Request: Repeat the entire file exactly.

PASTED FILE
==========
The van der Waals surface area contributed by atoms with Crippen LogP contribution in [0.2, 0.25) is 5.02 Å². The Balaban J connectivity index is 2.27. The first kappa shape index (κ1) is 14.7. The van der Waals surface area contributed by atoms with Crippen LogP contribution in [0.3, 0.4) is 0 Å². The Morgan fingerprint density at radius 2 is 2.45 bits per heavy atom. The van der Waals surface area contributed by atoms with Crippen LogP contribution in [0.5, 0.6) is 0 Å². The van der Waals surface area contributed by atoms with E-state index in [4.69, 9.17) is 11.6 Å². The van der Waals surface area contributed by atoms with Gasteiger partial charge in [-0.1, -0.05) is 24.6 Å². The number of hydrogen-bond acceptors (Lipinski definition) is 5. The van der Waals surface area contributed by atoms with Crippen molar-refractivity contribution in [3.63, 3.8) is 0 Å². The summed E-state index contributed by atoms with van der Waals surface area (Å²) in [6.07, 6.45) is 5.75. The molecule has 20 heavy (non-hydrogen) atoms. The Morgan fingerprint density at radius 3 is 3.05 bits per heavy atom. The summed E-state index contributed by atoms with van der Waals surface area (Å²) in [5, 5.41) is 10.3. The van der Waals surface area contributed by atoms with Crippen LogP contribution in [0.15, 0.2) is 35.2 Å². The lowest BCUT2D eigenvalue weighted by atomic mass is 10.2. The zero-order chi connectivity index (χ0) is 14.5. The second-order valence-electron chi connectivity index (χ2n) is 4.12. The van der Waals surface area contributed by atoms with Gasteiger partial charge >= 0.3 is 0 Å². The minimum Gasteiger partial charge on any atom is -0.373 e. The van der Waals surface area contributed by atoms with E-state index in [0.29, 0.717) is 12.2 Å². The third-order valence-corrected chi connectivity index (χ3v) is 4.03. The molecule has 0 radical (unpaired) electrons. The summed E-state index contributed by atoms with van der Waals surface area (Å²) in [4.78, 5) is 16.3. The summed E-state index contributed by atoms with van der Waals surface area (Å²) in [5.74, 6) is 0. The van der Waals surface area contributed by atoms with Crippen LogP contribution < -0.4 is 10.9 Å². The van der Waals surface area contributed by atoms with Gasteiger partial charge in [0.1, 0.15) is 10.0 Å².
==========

The van der Waals surface area contributed by atoms with Crippen LogP contribution in [0.2, 0.25) is 5.02 Å². The Balaban J connectivity index is 2.27. The first kappa shape index (κ1) is 14.7. The van der Waals surface area contributed by atoms with Crippen LogP contribution in [0.3, 0.4) is 0 Å². The Morgan fingerprint density at radius 2 is 2.45 bits per heavy atom. The van der Waals surface area contributed by atoms with Crippen LogP contribution in [0.5, 0.6) is 0 Å². The van der Waals surface area contributed by atoms with E-state index in [4.69, 9.17) is 11.6 Å². The van der Waals surface area contributed by atoms with Gasteiger partial charge in [-0.1, -0.05) is 24.6 Å². The number of hydrogen-bond acceptors (Lipinski definition) is 5. The van der Waals surface area contributed by atoms with Crippen molar-refractivity contribution in [3.63, 3.8) is 0 Å². The summed E-state index contributed by atoms with van der Waals surface area (Å²) in [6.07, 6.45) is 5.75. The molecule has 20 heavy (non-hydrogen) atoms. The Morgan fingerprint density at radius 3 is 3.05 bits per heavy atom. The summed E-state index contributed by atoms with van der Waals surface area (Å²) in [5, 5.41) is 10.3. The van der Waals surface area contributed by atoms with Crippen LogP contribution in [0.15, 0.2) is 35.2 Å². The lowest BCUT2D eigenvalue weighted by atomic mass is 10.2. The zero-order chi connectivity index (χ0) is 14.5. The second-order valence-electron chi connectivity index (χ2n) is 4.12. The van der Waals surface area contributed by atoms with Gasteiger partial charge >= 0.3 is 0 Å². The minimum Gasteiger partial charge on any atom is -0.373 e. The van der Waals surface area contributed by atoms with E-state index in [0.29, 0.717) is 12.2 Å². The third-order valence-corrected chi connectivity index (χ3v) is 4.03. The molecule has 0 radical (unpaired) electrons. The summed E-state index contributed by atoms with van der Waals surface area (Å²) in [4.78, 5) is 16.3. The summed E-state index contributed by atoms with van der Waals surface area (Å²) in [5.74, 6) is 0. The van der Waals surface area contributed by atoms with Crippen LogP contribution < -0.4 is 10.9 Å². The van der Waals surface area contributed by atoms with Gasteiger partial charge in [0.1, 0.15) is 10.0 Å².